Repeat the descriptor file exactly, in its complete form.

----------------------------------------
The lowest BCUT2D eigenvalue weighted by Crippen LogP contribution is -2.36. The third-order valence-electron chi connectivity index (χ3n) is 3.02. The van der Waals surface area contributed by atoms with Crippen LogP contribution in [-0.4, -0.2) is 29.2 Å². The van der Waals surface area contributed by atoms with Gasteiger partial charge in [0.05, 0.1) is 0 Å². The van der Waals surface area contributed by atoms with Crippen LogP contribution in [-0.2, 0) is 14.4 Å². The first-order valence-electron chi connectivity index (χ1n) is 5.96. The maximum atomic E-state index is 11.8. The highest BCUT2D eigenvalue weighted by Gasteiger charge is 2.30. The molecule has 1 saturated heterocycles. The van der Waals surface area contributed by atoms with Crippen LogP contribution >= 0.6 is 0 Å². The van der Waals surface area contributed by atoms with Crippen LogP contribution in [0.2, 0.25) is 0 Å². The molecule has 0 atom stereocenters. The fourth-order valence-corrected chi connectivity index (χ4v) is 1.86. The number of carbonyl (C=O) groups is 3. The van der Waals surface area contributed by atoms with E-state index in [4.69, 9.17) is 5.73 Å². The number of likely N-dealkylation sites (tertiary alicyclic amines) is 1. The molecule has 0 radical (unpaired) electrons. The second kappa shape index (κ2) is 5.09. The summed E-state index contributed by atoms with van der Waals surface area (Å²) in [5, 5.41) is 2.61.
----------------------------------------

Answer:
The lowest BCUT2D eigenvalue weighted by Crippen LogP contribution is -2.36. The third-order valence-electron chi connectivity index (χ3n) is 3.02. The van der Waals surface area contributed by atoms with Crippen LogP contribution in [-0.4, -0.2) is 29.2 Å². The van der Waals surface area contributed by atoms with Gasteiger partial charge in [0.05, 0.1) is 0 Å². The van der Waals surface area contributed by atoms with Crippen LogP contribution in [-0.2, 0) is 14.4 Å². The first-order valence-electron chi connectivity index (χ1n) is 5.96. The maximum atomic E-state index is 11.8. The highest BCUT2D eigenvalue weighted by Gasteiger charge is 2.30. The molecule has 1 saturated heterocycles. The van der Waals surface area contributed by atoms with Crippen LogP contribution >= 0.6 is 0 Å². The van der Waals surface area contributed by atoms with Crippen LogP contribution in [0.2, 0.25) is 0 Å². The molecule has 0 atom stereocenters. The fourth-order valence-corrected chi connectivity index (χ4v) is 1.86. The number of carbonyl (C=O) groups is 3. The van der Waals surface area contributed by atoms with E-state index in [4.69, 9.17) is 5.73 Å². The number of likely N-dealkylation sites (tertiary alicyclic amines) is 1. The molecule has 0 radical (unpaired) electrons. The second kappa shape index (κ2) is 5.09. The summed E-state index contributed by atoms with van der Waals surface area (Å²) in [5, 5.41) is 2.61.